How would you describe yourself: mother, birth activist, cultural and medical anthropologist specializing in the anthropology of reproduction
1. What change(s) do you want to see in birth?
I want to see midwives attending the majority of births, under the woman-centered midwifery model of care, with obs reserved for those 15% or so of cases in which their skills are truly needed. Midwife-attended births in homes and birth centers would be fully and freely available. In my vision, women would not even be admitted to the hospital until they are a full 5 cm dilated, so that early labor can take its own course and time. Except in rare cases, labors would never be induced before 42 weeks. No interventions would be routinely used, and any use of interventions would be evidence-based. Women giving birth in hospitals would eat and drink at will and move about freely with one-on-one doula support, and support from the other companions of their choice. Women could choose epidurals if they wish, after 5 cm. Upright positions for labor and birth would be the norm. Normal babies would never be separated from their mothers, nor would viable preemies–they would receive full-on kangaroo care. Breastfeeding would be supported and encouraged, formula would not be available but breastmilk from other mothers would be. That’s the short version!
2. What people/places/philosophies/things do you envision being some of the catalysts in birth change?
A massive paradigm shift from the technocratic to the humanistic and holistic (midwifery) models, brought about by individual practitioners making that shift and implementing it in practice as a model for others. The most fundamental change needs to take place in the education of ob/gyns. I envision that the various obs in the US who have already made the paradigm shift will take leadership in changing ob education. The evidence that they are doing almost everything wrong in their treatment of normal labor and birth is very clear.
3. What is the first thing that needs to change with how the average person views natural birth? What are your ideas (big and small) to help this change?
- We need to make a cultural shift towards appreciating women’s valor, bravery, and courage in birthgiving and celebrate them as we celebrate our soldiers for their courage, so that giving birth normally can become a rite of passage culturally recognized as brave and empowering.
- Women need to be educated in the physiology of normal birth and the techniques (such as doula massage techniques), people (midwives and doulas), and technologies that support that normal physiology (such as birthing balls, chairs, and stools, wall ladders, floor mats and futons, ropes from the ceiling, birthing tubs and how to use them).
4. What is the best advice you would give a pregnant mama who is looking into her birth choices?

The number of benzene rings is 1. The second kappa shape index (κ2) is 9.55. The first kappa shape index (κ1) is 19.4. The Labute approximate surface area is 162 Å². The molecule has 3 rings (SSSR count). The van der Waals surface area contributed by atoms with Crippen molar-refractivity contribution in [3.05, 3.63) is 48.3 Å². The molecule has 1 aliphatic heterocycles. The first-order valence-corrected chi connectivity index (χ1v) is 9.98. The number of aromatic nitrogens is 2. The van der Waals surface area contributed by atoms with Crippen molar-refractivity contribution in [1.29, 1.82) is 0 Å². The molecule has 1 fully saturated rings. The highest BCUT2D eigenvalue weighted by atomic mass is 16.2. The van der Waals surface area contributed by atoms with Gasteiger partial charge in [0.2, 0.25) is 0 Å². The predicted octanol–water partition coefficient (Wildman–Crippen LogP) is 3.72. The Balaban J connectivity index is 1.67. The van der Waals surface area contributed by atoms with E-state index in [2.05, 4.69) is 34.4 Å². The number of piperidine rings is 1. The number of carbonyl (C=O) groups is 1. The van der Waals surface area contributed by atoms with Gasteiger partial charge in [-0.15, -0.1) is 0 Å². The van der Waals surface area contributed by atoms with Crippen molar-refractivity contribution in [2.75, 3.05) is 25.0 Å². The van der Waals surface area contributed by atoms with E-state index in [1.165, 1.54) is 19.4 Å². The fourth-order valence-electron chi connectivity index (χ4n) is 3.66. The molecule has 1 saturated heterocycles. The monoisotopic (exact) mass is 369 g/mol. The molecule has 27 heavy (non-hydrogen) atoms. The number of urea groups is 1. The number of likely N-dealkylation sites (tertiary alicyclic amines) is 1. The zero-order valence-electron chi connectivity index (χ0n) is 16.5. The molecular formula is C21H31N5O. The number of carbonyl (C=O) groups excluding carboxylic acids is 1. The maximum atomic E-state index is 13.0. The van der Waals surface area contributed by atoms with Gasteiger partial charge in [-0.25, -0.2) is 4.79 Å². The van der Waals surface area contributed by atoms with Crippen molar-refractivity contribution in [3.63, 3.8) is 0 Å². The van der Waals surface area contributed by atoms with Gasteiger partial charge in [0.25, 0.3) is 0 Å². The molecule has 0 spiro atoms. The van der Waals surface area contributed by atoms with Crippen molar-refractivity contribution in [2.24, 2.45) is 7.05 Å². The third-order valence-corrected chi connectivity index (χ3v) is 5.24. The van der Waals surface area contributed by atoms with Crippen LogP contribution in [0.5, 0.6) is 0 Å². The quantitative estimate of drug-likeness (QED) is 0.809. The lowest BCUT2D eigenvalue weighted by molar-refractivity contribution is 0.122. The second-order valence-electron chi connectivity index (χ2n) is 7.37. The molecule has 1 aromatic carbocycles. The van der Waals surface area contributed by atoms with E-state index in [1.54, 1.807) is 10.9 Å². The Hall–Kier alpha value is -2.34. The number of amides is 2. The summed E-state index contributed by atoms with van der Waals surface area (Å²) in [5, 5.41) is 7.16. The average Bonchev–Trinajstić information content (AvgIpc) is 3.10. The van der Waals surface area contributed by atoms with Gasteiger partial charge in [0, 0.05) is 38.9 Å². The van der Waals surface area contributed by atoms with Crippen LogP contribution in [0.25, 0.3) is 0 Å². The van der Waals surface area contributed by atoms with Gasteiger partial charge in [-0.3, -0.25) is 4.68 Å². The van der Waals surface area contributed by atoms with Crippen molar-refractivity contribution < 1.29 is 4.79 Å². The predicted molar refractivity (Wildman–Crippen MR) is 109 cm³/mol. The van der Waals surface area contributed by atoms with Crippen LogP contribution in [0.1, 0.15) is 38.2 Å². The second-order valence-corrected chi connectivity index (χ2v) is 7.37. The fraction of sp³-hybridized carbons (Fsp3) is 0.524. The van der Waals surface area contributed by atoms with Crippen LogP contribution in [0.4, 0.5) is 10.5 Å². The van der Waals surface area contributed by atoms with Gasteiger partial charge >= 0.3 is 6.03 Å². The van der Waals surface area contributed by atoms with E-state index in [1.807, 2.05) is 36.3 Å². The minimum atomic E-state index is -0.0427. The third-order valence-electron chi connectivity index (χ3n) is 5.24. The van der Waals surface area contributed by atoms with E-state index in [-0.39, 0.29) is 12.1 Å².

- Watch The Business of Being Born and Orgasmic Birth. Read their accompanying books. Do not read What To Expect When You’re Expecting. Read Ina May’s Guide to Childbirth, and Our Bodies, Our Babies. Read the information on Childbirth Connections’ website and on MANA’s Mothers Naturally site. Talk with other women who have had positive birthing experiences. Interview midwives and doulas. Make fully informed choices, and hire a doula and a midwife!
5. If you could give a few words of advice to all the women (even those not pregnant) that haven’t found their voices yet, what would it be?
“You are a child of the universe, you have a right to be here” and a right to be heard!
6. What encouraging advice would you give anybody in birth (mama or any birth worker) when faced with that seems like the present “doom and gloom” situation?
First, eat if you’re hungry and drink if you’re thirsty, and don’t let anyone tell you you can’t. Leap out of the bed, strip off the monitor, open the windows, put on a CD, and dance wildly and happily! In other words, change your attitude, change the energy!!
7. What do you think “We” can do to help women find their truth, their trust and their responsibility in birth?
I think “we”–many thousands of us–are doing our best. We are writing articles, books, and blogs. We are lobbying legislators for better laws. We are monitoring every study that comes out and supporting it if it’s good and if it’s not, pointing out very specifically what’s wrong with it and widely disseminating that information. We are educating women. We need to put a great deal more work into educating doctors! They are not bad guys, they are just not trained at all in how to support the normal physiology of birth. We need to re-educate most of them, with grace, charm, and a sense of fun so as not to antagonize them, and we need to get into medical schools and work to educate obs-in-training in the physiology of normal birth and their appropriate roles from the get-go.